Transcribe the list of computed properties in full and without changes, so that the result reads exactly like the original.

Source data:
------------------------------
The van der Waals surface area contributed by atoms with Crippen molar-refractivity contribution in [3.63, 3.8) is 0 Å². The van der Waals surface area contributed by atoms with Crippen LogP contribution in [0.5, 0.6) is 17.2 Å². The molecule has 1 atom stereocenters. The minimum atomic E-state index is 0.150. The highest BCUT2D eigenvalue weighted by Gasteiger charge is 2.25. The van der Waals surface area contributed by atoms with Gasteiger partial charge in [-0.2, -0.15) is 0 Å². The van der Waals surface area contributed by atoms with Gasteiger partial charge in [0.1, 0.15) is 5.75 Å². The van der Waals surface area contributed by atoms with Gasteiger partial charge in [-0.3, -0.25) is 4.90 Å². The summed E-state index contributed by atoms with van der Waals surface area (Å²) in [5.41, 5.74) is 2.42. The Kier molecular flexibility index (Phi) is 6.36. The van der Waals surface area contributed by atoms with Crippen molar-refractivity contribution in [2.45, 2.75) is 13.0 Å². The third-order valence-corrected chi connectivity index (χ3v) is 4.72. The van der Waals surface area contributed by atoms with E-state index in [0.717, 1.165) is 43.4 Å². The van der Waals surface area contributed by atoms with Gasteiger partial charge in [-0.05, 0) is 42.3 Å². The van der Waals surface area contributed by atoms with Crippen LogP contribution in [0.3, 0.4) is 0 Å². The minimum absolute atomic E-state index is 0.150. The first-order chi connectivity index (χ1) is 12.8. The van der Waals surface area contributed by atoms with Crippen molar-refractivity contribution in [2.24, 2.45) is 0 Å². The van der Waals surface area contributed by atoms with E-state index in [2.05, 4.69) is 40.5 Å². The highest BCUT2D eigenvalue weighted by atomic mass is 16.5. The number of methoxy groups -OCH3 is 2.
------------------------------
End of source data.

The van der Waals surface area contributed by atoms with Crippen molar-refractivity contribution in [3.63, 3.8) is 0 Å². The van der Waals surface area contributed by atoms with Crippen LogP contribution in [0.5, 0.6) is 17.2 Å². The molecule has 1 atom stereocenters. The minimum atomic E-state index is 0.150. The highest BCUT2D eigenvalue weighted by Gasteiger charge is 2.25. The van der Waals surface area contributed by atoms with Gasteiger partial charge in [-0.2, -0.15) is 0 Å². The van der Waals surface area contributed by atoms with Gasteiger partial charge in [0.1, 0.15) is 5.75 Å². The van der Waals surface area contributed by atoms with Gasteiger partial charge in [-0.3, -0.25) is 4.90 Å². The summed E-state index contributed by atoms with van der Waals surface area (Å²) in [5.41, 5.74) is 2.42. The Kier molecular flexibility index (Phi) is 6.36. The van der Waals surface area contributed by atoms with Crippen molar-refractivity contribution in [2.45, 2.75) is 13.0 Å². The third-order valence-corrected chi connectivity index (χ3v) is 4.72. The van der Waals surface area contributed by atoms with E-state index in [0.717, 1.165) is 43.4 Å². The van der Waals surface area contributed by atoms with Gasteiger partial charge in [-0.05, 0) is 42.3 Å². The van der Waals surface area contributed by atoms with Crippen LogP contribution in [0.3, 0.4) is 0 Å². The minimum absolute atomic E-state index is 0.150. The first-order chi connectivity index (χ1) is 12.8. The van der Waals surface area contributed by atoms with Crippen molar-refractivity contribution in [2.24, 2.45) is 0 Å². The van der Waals surface area contributed by atoms with E-state index in [2.05, 4.69) is 40.5 Å². The highest BCUT2D eigenvalue weighted by atomic mass is 16.5. The number of methoxy groups -OCH3 is 2.